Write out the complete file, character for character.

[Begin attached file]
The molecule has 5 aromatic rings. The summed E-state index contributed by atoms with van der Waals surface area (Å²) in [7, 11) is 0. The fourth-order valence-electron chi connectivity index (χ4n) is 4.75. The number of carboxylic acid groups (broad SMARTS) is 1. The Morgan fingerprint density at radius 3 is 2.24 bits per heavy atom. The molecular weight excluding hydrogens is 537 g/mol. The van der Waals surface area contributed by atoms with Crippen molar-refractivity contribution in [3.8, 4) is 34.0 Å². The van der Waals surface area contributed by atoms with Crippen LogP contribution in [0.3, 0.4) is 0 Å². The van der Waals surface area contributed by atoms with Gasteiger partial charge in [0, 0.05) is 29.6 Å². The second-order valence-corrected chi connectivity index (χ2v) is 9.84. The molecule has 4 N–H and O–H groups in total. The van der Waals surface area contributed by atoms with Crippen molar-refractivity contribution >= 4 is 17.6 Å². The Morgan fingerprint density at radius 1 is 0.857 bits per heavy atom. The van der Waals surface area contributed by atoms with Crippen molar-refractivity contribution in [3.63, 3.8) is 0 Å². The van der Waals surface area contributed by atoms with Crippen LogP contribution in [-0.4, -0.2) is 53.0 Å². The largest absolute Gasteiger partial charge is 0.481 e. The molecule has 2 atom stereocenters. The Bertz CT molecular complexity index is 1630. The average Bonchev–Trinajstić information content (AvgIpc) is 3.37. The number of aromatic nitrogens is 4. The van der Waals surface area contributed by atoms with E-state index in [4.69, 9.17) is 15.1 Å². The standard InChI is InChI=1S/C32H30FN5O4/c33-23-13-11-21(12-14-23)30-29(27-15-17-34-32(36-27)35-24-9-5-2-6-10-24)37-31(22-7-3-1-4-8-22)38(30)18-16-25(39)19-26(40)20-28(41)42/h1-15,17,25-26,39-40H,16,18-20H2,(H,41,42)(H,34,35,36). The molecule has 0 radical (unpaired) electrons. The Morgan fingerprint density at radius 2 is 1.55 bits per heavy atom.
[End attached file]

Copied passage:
The molecule has 5 aromatic rings. The summed E-state index contributed by atoms with van der Waals surface area (Å²) in [7, 11) is 0. The fourth-order valence-electron chi connectivity index (χ4n) is 4.75. The number of carboxylic acid groups (broad SMARTS) is 1. The Morgan fingerprint density at radius 3 is 2.24 bits per heavy atom. The molecular weight excluding hydrogens is 537 g/mol. The van der Waals surface area contributed by atoms with Crippen molar-refractivity contribution in [3.8, 4) is 34.0 Å². The van der Waals surface area contributed by atoms with Crippen LogP contribution in [0.3, 0.4) is 0 Å². The van der Waals surface area contributed by atoms with Gasteiger partial charge in [0, 0.05) is 29.6 Å². The second-order valence-corrected chi connectivity index (χ2v) is 9.84. The molecule has 4 N–H and O–H groups in total. The van der Waals surface area contributed by atoms with Crippen molar-refractivity contribution >= 4 is 17.6 Å². The Morgan fingerprint density at radius 1 is 0.857 bits per heavy atom. The van der Waals surface area contributed by atoms with Crippen molar-refractivity contribution in [3.63, 3.8) is 0 Å². The van der Waals surface area contributed by atoms with Crippen LogP contribution in [-0.4, -0.2) is 53.0 Å². The largest absolute Gasteiger partial charge is 0.481 e. The molecule has 2 atom stereocenters. The Bertz CT molecular complexity index is 1630. The average Bonchev–Trinajstić information content (AvgIpc) is 3.37. The number of aromatic nitrogens is 4. The van der Waals surface area contributed by atoms with E-state index in [4.69, 9.17) is 15.1 Å². The standard InChI is InChI=1S/C32H30FN5O4/c33-23-13-11-21(12-14-23)30-29(27-15-17-34-32(36-27)35-24-9-5-2-6-10-24)37-31(22-7-3-1-4-8-22)38(30)18-16-25(39)19-26(40)20-28(41)42/h1-15,17,25-26,39-40H,16,18-20H2,(H,41,42)(H,34,35,36). The molecule has 0 radical (unpaired) electrons. The Morgan fingerprint density at radius 2 is 1.55 bits per heavy atom.